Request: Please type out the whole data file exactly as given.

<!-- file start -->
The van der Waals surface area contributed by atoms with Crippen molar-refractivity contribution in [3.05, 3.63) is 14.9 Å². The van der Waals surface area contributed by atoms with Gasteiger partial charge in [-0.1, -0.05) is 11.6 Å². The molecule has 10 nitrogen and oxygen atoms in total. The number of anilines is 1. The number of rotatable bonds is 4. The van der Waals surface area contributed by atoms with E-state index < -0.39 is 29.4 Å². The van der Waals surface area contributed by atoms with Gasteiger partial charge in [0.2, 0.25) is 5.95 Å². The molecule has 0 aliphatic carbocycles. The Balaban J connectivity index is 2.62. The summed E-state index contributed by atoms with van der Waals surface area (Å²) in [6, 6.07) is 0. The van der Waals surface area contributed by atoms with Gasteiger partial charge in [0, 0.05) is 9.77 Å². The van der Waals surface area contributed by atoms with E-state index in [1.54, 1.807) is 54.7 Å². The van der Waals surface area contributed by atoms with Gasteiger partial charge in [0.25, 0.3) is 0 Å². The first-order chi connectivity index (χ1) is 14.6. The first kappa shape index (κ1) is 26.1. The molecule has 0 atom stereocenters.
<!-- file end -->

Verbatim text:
The van der Waals surface area contributed by atoms with Crippen molar-refractivity contribution in [3.05, 3.63) is 14.9 Å². The van der Waals surface area contributed by atoms with Gasteiger partial charge in [-0.1, -0.05) is 11.6 Å². The molecule has 10 nitrogen and oxygen atoms in total. The number of anilines is 1. The number of rotatable bonds is 4. The van der Waals surface area contributed by atoms with E-state index < -0.39 is 29.4 Å². The van der Waals surface area contributed by atoms with Gasteiger partial charge in [0.2, 0.25) is 5.95 Å². The molecule has 0 aliphatic carbocycles. The Balaban J connectivity index is 2.62. The summed E-state index contributed by atoms with van der Waals surface area (Å²) in [6, 6.07) is 0. The van der Waals surface area contributed by atoms with Gasteiger partial charge in [0, 0.05) is 9.77 Å². The van der Waals surface area contributed by atoms with E-state index in [1.54, 1.807) is 54.7 Å². The van der Waals surface area contributed by atoms with Gasteiger partial charge in [0.25, 0.3) is 0 Å². The first-order chi connectivity index (χ1) is 14.6. The first kappa shape index (κ1) is 26.1. The molecule has 0 atom stereocenters.